Dee is a writer and a photographer, currently living in Cairo. On her Vanilla Papers blog, she explores a different Cairo, writes about slowing down and living mindfully. She believes that travelling slow and getting to know other cultures can really change our lives.
We had a talk about Cairo and she gave us incredibly valuable tips for visiting the city.
I love the fact that you write about meaningful slow travel and slow life. Even though people love using these terms, I am sure that most of them don't know what those mean. Can you clarify the term and tell us what the slow travel means to you?
I love how slow travel is becoming more popular and how more people these days want a meaningful and authentic experience that goes beyond a rushed bus tour. There's also a backlash against all those posed Instagram shots of beautiful bloggers in beautiful locations, setting impossible standards as to what travel should look like. People want reality. They want to make connections with local communities, and go home richer in their understanding of the world.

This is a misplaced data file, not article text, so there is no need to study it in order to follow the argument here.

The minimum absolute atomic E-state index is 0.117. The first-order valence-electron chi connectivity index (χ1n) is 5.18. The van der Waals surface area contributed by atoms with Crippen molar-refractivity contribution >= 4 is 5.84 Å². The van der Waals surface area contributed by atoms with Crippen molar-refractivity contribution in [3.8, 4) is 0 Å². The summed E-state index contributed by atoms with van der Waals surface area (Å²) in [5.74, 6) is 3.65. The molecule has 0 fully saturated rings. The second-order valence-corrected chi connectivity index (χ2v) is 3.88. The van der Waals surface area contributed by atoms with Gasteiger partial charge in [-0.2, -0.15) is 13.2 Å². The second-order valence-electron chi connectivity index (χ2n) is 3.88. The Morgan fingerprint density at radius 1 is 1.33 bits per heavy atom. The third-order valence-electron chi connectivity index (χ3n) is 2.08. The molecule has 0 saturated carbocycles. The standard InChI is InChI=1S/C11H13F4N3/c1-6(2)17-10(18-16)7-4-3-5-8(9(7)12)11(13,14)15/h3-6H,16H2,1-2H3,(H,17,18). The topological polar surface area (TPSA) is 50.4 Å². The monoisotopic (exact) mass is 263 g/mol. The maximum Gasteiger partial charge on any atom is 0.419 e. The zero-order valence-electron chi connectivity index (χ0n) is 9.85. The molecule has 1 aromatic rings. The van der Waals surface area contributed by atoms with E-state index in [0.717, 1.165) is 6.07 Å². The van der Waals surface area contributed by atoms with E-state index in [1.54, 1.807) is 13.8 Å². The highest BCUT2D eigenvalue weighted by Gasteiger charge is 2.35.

That being said, there's no strict definition of slow travel. It's an offshoot of the slow food movement that began as a protest against the rise of homogenized fast food. But it can be interpreted in a few different ways. For some people, it can mean a slower pace and a looser itinerary. For others, it's more about sustainability or about immersing yourself into local life and taking part in everyday activities.
What makes a slow traveler different?
There are a few points that slow travelers will often have in common: we like to take our time and get to know a place, we're mindful of our impact on local communities and on the environment, we want real interactions with locals and their culture. But we're all unique and we've got different approaches.